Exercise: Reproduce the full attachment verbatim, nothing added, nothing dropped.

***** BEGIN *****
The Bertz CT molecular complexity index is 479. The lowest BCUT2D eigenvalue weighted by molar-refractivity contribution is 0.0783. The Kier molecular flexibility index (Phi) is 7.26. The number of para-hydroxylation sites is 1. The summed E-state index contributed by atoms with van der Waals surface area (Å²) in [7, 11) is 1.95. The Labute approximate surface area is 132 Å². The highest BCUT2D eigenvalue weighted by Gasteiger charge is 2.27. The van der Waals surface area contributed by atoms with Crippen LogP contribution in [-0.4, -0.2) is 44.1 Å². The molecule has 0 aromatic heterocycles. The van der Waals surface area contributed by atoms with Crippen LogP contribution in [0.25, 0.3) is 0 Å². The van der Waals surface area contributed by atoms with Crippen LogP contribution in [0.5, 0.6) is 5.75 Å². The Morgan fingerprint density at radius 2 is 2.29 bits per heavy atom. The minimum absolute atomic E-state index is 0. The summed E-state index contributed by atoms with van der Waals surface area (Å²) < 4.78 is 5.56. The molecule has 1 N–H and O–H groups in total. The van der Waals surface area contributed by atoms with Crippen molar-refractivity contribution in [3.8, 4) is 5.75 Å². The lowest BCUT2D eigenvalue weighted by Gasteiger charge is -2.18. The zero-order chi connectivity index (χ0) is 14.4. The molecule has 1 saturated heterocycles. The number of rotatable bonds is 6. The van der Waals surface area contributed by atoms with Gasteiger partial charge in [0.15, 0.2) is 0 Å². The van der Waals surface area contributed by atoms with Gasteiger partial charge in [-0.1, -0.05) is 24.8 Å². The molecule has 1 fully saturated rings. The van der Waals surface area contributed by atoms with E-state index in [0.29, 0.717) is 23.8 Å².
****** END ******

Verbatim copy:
The Bertz CT molecular complexity index is 479. The lowest BCUT2D eigenvalue weighted by molar-refractivity contribution is 0.0783. The Kier molecular flexibility index (Phi) is 7.26. The number of para-hydroxylation sites is 1. The summed E-state index contributed by atoms with van der Waals surface area (Å²) in [7, 11) is 1.95. The Labute approximate surface area is 132 Å². The highest BCUT2D eigenvalue weighted by Gasteiger charge is 2.27. The van der Waals surface area contributed by atoms with Crippen LogP contribution in [-0.4, -0.2) is 44.1 Å². The molecule has 0 aromatic heterocycles. The van der Waals surface area contributed by atoms with Crippen LogP contribution in [0.25, 0.3) is 0 Å². The van der Waals surface area contributed by atoms with Crippen LogP contribution in [0.5, 0.6) is 5.75 Å². The Morgan fingerprint density at radius 2 is 2.29 bits per heavy atom. The minimum absolute atomic E-state index is 0. The summed E-state index contributed by atoms with van der Waals surface area (Å²) < 4.78 is 5.56. The molecule has 1 N–H and O–H groups in total. The van der Waals surface area contributed by atoms with Crippen molar-refractivity contribution in [3.8, 4) is 5.75 Å². The lowest BCUT2D eigenvalue weighted by Gasteiger charge is -2.18. The zero-order chi connectivity index (χ0) is 14.4. The molecule has 1 saturated heterocycles. The number of rotatable bonds is 6. The van der Waals surface area contributed by atoms with Gasteiger partial charge in [0.15, 0.2) is 0 Å². The van der Waals surface area contributed by atoms with Gasteiger partial charge in [-0.1, -0.05) is 24.8 Å². The molecule has 1 fully saturated rings. The van der Waals surface area contributed by atoms with E-state index in [0.29, 0.717) is 23.8 Å².